I worked at a seaside restaurant on the deck. I was trying to read the computer in the sun when a huge shadow blocked the sun out. I turned around and there stood Shaq. He was like a mountain.

I was once reciting the specials to Cindy Crawford. She looked up with those brown eyes and I couldn’t remember the words. I don’t think I was the first guy it ever happened to with her.

I was waiting on two girls from New Jersey. They asked me if any celebrities ever came in. I wouldn’t dare tell them that Bruce Springsteen was only two tables over. He had a hat over his eyes, incognito.

Anyway, they’re all just real people, they like to eat, too. I tried to treat them just like every other customer, and I think they appreciated it. —David Patterson, Fairfield

Keepin’ Cool Around Ashton & Demi

I helped fill in one night as a bartender at the Augusta, and coincidentally, Ashton Kutcher and Demi Moore stopped in and ate with their family. Out of sheer excitement, I wanted to turn to Facebook and post about being so close to such great celebrities. Jeri (owner) looked at me and said, “Don’t you dare, they are treated like anyone else.” Out of sheer fear, I looked at her and agreed, because she wants everyone to be treated fairly and have the same experience.

The owners, Jeri and Ben Halperin, are absolutely amazing people who want everyone to share in the same normal experience of New Orleans cuisine. I could not ask for a better place to sit down and eat. Everyone remembers your name, face, and makes you feel welcomed every time.       —Amy Ellis, Oxford

Say “Adios” in Chinese

We always love the familial atmosphere at Family Buffet in Fairfield, and recently one of the workers, named Rex, took a liking to our kids. Our kids grew up in Costa Rica, and told Rex that they speak Spanish and English, but are just learning some Chinese. He spoke a little Spanish. They went back and forth teaching each other phrases in Spanish and Chinese, and we got pretty funny looks as our children were calling out “Adios” to the Chinese restaurant workers on the way out the door. The whole place was smiling. —Scott Timm, Fairfield

The Dangers of Rushing

We had to chuckle. A large group of diners, seated in the area adjacent to our table, had one fellow who had obviously dressed in a hurry to make it to the table on time. He was wearing a very unusual shirt. As we studied it, we soon noticed what made the pattern and color so unique. He had his shirt on inside out, as evidenced by the tag sticking straight out from the neckline. We had to share it with our (and their) waitress, who said it made her night. We were careful to not say it loud enough for it to be overheard, although we were falling out of the booth laughing. —Karen Heineman, Washington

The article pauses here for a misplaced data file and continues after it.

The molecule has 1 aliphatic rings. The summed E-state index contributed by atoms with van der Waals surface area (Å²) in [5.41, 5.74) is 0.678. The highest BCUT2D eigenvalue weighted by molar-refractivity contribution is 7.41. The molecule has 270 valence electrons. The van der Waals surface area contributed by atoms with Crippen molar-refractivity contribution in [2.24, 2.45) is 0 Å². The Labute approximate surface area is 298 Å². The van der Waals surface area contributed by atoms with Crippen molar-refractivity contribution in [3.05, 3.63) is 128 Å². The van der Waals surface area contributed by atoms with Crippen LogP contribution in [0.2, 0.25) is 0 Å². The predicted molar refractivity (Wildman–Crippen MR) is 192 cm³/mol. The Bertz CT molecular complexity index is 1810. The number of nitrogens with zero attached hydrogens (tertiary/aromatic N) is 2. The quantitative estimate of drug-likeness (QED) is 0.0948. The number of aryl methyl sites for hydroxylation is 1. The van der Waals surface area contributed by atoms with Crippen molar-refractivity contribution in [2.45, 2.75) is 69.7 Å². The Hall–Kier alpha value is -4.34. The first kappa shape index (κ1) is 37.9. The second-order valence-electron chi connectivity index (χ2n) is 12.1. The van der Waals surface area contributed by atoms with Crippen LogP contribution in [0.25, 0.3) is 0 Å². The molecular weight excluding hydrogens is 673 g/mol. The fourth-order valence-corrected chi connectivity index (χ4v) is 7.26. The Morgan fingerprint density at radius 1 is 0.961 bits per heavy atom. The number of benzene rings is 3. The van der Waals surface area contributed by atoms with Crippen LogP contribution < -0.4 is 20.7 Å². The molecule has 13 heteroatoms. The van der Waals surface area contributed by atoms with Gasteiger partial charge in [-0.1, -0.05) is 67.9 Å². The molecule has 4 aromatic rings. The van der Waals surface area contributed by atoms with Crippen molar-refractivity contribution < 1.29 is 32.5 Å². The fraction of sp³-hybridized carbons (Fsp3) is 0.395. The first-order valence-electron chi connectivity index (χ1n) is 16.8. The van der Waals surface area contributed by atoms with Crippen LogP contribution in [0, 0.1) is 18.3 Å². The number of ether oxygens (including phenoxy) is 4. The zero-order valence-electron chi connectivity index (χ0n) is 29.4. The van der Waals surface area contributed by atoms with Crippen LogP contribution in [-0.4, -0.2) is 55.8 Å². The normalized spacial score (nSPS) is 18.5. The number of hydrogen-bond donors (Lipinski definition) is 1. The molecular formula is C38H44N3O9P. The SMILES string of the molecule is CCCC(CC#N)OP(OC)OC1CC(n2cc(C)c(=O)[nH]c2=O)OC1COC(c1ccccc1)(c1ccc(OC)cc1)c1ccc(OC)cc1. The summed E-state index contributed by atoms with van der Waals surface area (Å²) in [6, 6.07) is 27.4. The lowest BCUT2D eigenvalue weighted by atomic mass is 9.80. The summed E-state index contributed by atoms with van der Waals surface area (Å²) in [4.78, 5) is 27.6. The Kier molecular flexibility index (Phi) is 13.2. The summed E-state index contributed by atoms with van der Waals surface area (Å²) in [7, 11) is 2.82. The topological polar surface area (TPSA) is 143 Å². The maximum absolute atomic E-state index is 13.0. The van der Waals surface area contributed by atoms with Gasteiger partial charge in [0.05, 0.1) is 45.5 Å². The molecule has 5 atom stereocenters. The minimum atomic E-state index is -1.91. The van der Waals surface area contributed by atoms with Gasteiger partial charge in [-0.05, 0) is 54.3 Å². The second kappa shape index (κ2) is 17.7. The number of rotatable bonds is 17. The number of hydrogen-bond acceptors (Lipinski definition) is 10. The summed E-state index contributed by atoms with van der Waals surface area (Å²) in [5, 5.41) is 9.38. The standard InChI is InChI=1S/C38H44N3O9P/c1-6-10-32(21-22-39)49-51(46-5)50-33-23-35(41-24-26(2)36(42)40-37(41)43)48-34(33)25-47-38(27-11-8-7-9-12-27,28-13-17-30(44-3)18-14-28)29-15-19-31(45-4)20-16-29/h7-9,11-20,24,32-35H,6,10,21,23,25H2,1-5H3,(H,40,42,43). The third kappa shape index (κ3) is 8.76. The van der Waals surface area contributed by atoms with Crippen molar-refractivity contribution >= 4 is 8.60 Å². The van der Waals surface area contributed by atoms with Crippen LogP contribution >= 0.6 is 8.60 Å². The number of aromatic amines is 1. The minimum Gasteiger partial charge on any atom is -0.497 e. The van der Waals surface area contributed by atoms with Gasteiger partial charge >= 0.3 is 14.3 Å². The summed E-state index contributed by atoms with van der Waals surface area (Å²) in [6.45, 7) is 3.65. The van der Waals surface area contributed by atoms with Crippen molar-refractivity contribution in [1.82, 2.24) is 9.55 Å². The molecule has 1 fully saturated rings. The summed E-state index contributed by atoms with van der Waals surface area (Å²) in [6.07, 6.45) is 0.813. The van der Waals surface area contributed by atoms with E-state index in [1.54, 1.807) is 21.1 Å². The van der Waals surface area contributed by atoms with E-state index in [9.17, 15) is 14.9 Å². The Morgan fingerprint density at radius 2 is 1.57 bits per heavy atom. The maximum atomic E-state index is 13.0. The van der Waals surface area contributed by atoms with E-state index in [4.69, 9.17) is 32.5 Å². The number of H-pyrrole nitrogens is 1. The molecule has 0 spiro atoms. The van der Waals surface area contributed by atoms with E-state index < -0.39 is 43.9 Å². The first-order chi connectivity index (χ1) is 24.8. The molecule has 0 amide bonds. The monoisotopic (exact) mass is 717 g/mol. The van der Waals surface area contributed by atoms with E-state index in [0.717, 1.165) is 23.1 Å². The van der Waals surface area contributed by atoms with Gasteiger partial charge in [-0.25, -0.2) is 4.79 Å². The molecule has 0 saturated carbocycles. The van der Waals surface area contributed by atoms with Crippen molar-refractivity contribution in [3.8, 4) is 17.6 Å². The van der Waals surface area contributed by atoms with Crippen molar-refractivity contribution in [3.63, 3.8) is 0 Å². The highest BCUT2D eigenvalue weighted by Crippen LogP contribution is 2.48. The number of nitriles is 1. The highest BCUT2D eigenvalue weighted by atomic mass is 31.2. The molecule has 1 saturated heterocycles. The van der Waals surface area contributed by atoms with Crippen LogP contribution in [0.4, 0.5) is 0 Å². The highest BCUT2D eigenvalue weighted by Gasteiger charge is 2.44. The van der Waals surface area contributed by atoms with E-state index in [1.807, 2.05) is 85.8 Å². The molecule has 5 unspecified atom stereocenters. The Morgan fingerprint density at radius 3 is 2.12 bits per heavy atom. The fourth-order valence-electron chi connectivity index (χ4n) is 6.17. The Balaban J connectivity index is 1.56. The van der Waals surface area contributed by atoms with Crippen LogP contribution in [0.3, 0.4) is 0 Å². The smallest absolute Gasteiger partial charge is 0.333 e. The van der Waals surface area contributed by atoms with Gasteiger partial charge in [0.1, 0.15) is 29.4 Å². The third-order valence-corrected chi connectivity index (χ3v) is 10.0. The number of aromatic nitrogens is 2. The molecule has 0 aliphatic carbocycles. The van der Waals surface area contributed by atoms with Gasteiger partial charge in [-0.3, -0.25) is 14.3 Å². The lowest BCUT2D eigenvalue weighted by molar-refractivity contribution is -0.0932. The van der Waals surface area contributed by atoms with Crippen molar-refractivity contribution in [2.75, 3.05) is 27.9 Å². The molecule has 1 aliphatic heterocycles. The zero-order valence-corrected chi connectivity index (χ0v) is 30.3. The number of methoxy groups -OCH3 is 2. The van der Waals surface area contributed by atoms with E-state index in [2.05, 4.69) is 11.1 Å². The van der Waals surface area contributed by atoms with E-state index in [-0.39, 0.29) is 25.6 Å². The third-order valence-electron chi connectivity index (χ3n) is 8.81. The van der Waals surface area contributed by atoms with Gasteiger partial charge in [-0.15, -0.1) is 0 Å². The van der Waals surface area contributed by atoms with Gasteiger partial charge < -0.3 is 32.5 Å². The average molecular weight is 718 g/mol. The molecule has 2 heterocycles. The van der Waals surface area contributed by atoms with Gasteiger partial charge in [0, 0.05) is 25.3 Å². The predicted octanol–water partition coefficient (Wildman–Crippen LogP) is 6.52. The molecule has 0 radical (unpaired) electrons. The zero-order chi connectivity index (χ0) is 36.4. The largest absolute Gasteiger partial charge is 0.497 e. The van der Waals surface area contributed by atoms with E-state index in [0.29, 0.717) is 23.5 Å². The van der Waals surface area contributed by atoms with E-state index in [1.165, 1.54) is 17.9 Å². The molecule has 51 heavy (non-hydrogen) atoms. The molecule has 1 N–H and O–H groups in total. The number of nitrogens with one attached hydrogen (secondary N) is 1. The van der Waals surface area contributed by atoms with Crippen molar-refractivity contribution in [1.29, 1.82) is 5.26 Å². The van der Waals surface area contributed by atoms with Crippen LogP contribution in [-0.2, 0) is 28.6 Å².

The Stars at Revelations

My favorite celebrity encounter at Revelations this year was Russell Brand. He came up to me, like he had to introduce himself, and said, “Hi, I am Russell.”

Mike Love of the Beach Boys, on one of his many visits to Fairfield, stopped by my table to meet my son. (Okay, we go way back and I had my own Beach Boy nickname when I hung out with the band, in the day.) But whether it is Katy Perry, David Lynch, or or an up-and-coming Fairfield author, artist, or musician, they typically make the scene at Revelations or nearby Cafe Paradiso. —Burt Chojnowski, Fairfield 

Open, Just For You

I had been to Augusta once before, but my husband had never been. I thought the food was so good, we drove all the way from Galena, IL, on a whim. We made it right before close, and because we called ahead for directions, they not only stayed open for us, but took our order and had a very nice Father’s Day dinner all ready for us (prime rib). Now that is hospitality! —Assandra Anzelone, Waukegan, IL

Huckleberry Pie, My Oh My!

The Korner Kafe where I lived in North Idaho was a diner and the food was average. A vegetarian, I usually stuck with a grilled cheese, french fries, and a limp green salad. But they did offer a fantastic huckleberry pie, an incredible huckleberry pie in the summer season. I love huckleberries. The sweet/tart taste of a fresh huckleberry is indescribable and addictive and far surpasses the mild blueberry Northeasterners love. So when I returned years later, as part of two couples sharing a lakeside rental for a month, I made sure we stopped in at the Korner Kafe for that pie.